Painter, illustrator and author Mark Todd was first inspired to become a visual artist by the comic books and adventure movies that captured his imagination as a child. These realms of fantasy still populate his art, a body of work in which superheroes and villains are altered but still archetypal. In pieces that blend images, words, and iconography—and that are both vividly action-packed and cleanly minimal—classic Silver Age comic book covers are the subjects of Todd’s forthcoming show “Juggernaut: New Comic Paintings and Collage Works on Paper.”
Every work is proportioned to have the precise aspect ratio of a comic book, which measures 6 3/4” x 10 1/4”. With this nod to authentic scale, Todd grounds the pieces in pop culture tradition before using them to transform the comic cover format. Some small drawings are exactly that size, while larger paintings—executed with cel vinyl, acrylic, and spray paint—range up to a diptych measuring 91” x 61.5”. Collages and mixed-media pieces, incorporating found papers, miscellaneous remnants, xeroxes, and other sundry elements, vary in size and texture.
The only other “Juggernaut” constant is that Todd starts each piece from the top left-hand corner. “Looking at a comic book,” he says, “the price, the issue number, the publisher, that sort of information is all up there, leading into the title. I find it’s a safe place to start, to get that in, and know it’s there to reference. Then I feel comfortable distorting it, throwing things in, leaving others out—sometimes even turning the piece upside down and going from there.”
Everything else is a departure point, spinning off the actual comics to create the deconstructions and re-imaginings that are Todd’s signature. Familiar yet new, they build on the ongoing adventures of world-famous comics including The Incredible Hulk, X-Men, Fantastic Four, and Spiderman.
Color plays a prominent role, sometimes echoing the tones of a classic cover, other times opposing them to distance the piece from the original source material. Often, Todd uses color as an anchor, covering the entire panel with one distinct hue, then letting his expressive lines define its surface. He prefers a limited palette within each single work, but throughout the collection effects veer from dusty and muted—desaturated, aged-looking colors that make the image sit back on the plane—to hot neons that leap off the wall. Todd embraces these contradictory instincts in the same spirit that he appreciates the warring forces of good and evil in the comics that drive his vision.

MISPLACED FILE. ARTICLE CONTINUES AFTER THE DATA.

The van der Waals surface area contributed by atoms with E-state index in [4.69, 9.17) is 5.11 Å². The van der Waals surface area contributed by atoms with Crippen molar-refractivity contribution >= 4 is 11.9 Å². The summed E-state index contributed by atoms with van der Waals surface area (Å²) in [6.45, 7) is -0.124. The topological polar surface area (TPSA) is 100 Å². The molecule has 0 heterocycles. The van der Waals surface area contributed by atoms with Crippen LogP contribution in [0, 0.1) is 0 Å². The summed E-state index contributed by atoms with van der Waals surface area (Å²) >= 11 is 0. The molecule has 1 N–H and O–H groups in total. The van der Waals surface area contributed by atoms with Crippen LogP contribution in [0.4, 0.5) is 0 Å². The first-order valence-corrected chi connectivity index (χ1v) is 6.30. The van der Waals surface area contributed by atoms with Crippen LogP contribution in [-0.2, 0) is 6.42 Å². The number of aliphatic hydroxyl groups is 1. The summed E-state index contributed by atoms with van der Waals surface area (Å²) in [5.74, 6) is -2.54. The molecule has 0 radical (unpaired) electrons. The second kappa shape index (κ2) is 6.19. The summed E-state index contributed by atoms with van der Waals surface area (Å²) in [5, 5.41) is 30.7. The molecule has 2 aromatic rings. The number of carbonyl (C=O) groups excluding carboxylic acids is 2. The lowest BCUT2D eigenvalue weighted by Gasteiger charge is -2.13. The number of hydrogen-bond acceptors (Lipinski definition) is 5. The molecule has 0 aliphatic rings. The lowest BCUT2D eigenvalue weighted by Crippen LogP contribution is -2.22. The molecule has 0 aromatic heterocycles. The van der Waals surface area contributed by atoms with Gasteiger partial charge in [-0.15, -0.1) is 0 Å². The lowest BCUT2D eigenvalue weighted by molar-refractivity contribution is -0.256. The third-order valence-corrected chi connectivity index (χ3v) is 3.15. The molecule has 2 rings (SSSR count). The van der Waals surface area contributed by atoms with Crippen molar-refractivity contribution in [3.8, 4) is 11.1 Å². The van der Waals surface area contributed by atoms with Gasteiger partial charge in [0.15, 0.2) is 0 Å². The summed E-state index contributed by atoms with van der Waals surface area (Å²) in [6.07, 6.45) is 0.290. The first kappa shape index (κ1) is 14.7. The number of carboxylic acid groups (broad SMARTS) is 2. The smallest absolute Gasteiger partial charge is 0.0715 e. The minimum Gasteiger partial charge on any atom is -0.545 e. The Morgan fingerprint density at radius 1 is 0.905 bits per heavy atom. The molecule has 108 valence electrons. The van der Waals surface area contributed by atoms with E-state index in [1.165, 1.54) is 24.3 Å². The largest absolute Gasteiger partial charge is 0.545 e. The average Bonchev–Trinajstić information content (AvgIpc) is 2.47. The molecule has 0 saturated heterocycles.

Words and sentences are slipped into all the pieces. Text and typeface elements alternately comment on, reinforce, and/or change the comic depicted. “They come as free association,” he says. “Very often they just pop into my head while I’m working.” In some cases, text replaces an image that appeared on the original cover, as in the case of the word “soldier” in “Hulk”.
Though rooted in his early love of comic books, Todd’s "Juggernaut" pieces are fresh and full of wiry energy—restless reinventions rather than nostalgic reveries.
Mark Todd graduated with honors from Art Center College of Design in Pasadena, CA in 1993. He then moved to New York City, working with clients including MTV, Coca-Cola, Sony Music, The New Yorker magazine and The MTA. In 2003, returned to southern California with his wife and fellow artist, Esther Pearl Watson and their daughter Lili, an avid artist herself. Mark also co-teaches with Esther at Art Center College of Design, and their book “Whatcha Mean, What’s A Zine” (Houghton Mifflin), a primer on creating zines and mini-comics, was released in 2006. Todd’s latest book, “Bad Asses” (Blue Q)—104 pages of exactly that—was published in 2007. His work is regularly featured in prominent group shows; his most recent solo exhibition was at DOMY Houston in June of 2009.
"Juggernaut" opens January 16, 2010 at Billy Shire Fine Arts, and runs through February 6th.
Several of Mark Todd's books, zines and prints will be available for purchase